The UK government is launching a new initiative to crack down on companies that offer unpaid internships.
HM Revenue & Customs will be sending over 550 warning letters to companies mainly in the performing arts and law and accountancy firms, which have a reputation for using unpaid interns.
“Employing unpaid interns as workers to avoid paying the national minimum wage is against the law and exploitative. No one should feel like they have to work for free to get the skills and experience they need to get ahead,” said Andrew Griffith, the business minister.
“That’s why over the last three months, government enforcement teams have been targeting employers advertising for unpaid interns, reminding them of the law and the consequences of breaking it.”
According to the Sutton Trust social mobility charity, 10,000 graduates spend at least six months in an internship following university – a fifth of these are unpaid.
Although unpaid internships had recently become illegal, the government has admitted it is yet to prosecute any companies. The HMRC hope to introduce tougher laws for those continuing to do so.
The founder and chair of the Sutton Trust, Sir Peter Lampl, highlighted how unpaid internships means they were often out of reach to many families on lower incomes.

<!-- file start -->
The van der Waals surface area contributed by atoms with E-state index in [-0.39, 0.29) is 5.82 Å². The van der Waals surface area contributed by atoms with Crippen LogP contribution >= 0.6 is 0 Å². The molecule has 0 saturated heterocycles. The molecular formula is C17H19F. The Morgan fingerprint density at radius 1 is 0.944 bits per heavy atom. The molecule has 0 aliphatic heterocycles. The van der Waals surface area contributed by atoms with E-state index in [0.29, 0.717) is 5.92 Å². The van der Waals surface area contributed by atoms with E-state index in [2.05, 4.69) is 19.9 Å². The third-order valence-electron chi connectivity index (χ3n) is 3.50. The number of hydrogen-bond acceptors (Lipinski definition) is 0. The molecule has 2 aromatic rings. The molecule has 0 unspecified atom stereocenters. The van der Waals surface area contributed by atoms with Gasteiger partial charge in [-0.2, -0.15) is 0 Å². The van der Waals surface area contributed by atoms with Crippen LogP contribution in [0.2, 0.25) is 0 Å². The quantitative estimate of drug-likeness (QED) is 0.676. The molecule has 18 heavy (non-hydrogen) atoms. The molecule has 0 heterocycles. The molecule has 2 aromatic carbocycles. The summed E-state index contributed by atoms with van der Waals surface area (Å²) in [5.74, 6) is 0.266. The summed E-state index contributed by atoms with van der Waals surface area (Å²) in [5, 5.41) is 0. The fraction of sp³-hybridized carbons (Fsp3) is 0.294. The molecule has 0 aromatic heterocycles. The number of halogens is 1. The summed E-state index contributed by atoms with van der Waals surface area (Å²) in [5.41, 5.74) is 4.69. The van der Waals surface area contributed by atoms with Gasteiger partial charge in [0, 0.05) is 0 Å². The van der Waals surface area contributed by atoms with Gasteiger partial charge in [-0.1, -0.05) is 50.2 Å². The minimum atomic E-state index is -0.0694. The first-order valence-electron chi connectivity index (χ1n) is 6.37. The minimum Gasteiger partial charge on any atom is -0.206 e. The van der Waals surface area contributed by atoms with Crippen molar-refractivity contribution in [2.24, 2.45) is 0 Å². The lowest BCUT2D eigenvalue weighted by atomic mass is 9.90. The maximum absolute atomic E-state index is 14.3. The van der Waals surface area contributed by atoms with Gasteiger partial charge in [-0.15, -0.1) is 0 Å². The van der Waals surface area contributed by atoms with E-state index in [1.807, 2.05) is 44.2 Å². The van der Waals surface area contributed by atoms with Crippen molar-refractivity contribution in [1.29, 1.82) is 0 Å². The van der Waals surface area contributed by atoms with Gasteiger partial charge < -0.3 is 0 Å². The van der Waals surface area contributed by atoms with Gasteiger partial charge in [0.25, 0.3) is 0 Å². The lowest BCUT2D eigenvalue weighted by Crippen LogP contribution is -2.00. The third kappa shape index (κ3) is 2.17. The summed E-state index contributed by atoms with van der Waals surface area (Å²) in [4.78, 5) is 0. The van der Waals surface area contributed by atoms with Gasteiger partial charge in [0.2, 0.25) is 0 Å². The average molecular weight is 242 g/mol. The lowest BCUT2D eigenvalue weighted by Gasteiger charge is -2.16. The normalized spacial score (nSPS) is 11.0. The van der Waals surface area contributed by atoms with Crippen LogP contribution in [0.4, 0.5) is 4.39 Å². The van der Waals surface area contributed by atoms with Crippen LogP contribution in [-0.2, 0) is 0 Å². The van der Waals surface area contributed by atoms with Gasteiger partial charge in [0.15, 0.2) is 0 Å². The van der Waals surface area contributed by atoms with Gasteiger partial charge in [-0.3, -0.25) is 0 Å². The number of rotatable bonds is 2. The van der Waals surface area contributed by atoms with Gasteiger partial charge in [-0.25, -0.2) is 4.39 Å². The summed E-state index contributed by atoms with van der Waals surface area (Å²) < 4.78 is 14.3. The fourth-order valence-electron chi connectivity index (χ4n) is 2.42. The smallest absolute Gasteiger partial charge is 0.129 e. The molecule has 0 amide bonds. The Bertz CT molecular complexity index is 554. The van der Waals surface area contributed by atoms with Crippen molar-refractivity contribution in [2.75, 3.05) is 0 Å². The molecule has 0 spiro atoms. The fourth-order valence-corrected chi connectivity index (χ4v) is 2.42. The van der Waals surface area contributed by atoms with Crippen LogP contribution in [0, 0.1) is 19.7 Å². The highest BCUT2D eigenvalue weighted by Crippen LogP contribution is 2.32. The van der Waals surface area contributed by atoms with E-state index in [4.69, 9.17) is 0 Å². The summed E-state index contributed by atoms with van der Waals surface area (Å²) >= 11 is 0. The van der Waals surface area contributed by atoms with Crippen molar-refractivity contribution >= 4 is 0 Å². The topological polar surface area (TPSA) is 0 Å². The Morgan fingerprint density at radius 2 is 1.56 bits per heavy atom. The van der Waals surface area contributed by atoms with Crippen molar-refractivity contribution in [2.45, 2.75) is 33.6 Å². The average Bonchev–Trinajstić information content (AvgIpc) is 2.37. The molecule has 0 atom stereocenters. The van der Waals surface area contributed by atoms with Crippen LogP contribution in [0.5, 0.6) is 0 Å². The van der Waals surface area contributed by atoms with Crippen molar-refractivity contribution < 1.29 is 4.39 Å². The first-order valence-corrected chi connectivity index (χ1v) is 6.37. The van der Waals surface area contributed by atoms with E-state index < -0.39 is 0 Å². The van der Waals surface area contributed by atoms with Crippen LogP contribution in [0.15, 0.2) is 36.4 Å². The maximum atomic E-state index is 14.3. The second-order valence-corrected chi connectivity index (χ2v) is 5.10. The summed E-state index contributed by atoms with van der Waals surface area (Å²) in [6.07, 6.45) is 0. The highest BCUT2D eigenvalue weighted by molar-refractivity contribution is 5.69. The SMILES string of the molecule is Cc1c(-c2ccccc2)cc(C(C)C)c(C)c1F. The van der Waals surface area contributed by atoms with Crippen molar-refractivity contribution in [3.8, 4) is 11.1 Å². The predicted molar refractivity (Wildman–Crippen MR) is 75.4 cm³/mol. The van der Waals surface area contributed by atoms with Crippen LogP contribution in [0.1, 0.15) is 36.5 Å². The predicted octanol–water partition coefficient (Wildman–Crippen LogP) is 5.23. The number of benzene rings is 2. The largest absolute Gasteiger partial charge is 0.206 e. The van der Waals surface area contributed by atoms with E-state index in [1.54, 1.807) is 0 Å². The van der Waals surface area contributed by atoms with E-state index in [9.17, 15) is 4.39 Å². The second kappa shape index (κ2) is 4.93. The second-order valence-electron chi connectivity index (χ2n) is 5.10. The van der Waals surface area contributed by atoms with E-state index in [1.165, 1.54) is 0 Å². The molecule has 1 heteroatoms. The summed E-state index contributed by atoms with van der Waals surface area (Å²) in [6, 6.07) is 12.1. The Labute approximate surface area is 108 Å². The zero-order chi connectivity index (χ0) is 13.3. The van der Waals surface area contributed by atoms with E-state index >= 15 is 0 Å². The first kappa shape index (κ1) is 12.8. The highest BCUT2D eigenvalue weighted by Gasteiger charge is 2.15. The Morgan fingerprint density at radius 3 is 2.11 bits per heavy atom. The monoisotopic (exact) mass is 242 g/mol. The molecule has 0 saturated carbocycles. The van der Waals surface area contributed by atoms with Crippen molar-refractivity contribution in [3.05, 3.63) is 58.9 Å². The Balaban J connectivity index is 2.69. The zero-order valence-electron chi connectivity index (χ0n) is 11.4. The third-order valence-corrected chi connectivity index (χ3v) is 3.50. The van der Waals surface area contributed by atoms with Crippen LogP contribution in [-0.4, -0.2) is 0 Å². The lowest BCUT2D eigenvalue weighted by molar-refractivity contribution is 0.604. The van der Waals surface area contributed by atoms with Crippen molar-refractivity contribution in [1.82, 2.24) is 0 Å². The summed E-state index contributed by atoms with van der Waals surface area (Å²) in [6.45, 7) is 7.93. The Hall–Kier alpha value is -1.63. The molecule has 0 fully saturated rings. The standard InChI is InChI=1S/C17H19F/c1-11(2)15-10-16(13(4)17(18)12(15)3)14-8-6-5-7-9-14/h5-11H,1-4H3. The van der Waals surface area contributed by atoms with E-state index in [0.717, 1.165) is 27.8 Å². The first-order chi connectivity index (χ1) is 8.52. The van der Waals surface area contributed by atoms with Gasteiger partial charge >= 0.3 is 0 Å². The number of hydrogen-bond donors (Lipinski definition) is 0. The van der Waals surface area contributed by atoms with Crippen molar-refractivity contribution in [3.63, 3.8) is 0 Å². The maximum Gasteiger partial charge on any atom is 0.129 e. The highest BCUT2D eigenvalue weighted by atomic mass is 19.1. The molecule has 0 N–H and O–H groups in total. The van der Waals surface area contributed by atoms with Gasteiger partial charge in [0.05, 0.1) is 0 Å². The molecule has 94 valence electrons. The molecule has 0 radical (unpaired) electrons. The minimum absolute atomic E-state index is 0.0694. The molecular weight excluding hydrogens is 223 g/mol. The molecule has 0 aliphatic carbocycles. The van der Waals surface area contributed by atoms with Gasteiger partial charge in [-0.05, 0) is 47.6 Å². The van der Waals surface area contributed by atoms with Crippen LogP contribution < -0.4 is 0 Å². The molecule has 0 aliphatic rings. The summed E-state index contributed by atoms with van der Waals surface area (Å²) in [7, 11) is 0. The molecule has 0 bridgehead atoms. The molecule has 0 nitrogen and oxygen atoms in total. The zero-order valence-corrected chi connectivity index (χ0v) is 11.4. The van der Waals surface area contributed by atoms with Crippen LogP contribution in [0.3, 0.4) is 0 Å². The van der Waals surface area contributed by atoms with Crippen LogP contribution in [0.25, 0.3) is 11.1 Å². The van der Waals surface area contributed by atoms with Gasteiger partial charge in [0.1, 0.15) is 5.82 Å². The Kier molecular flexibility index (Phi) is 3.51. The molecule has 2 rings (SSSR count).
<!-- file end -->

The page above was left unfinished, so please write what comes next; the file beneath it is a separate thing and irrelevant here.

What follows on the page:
“Unpaid internships remain a serious barrier to social mobility so any move to crack down on employers who continue to take them on should be welcomed. But little is likely to change until legislation around internships is made clearer,” he said.
“Many employers either remain unaware that their interns should be paid, or are choosing to exploit the lack of clarity in the law – through work shadowing placements, for example – to avoid paying their interns.
“It’s clear that the current law is not working – at the end of 2017 there were no prosecutions in relation to interns and pay, yet tens of thousands of young people continue to work for free. We want to see tighter legislation so that all internships are paid at least the national minimum wage, fairly advertised and awarded on merit.”
According to the new law, interns are now classed as workers, who sign a contract. They must be paid at least the National Minimum Wage or the National Living Wage.
Genuine volunteers in the workplace do not need to be paid.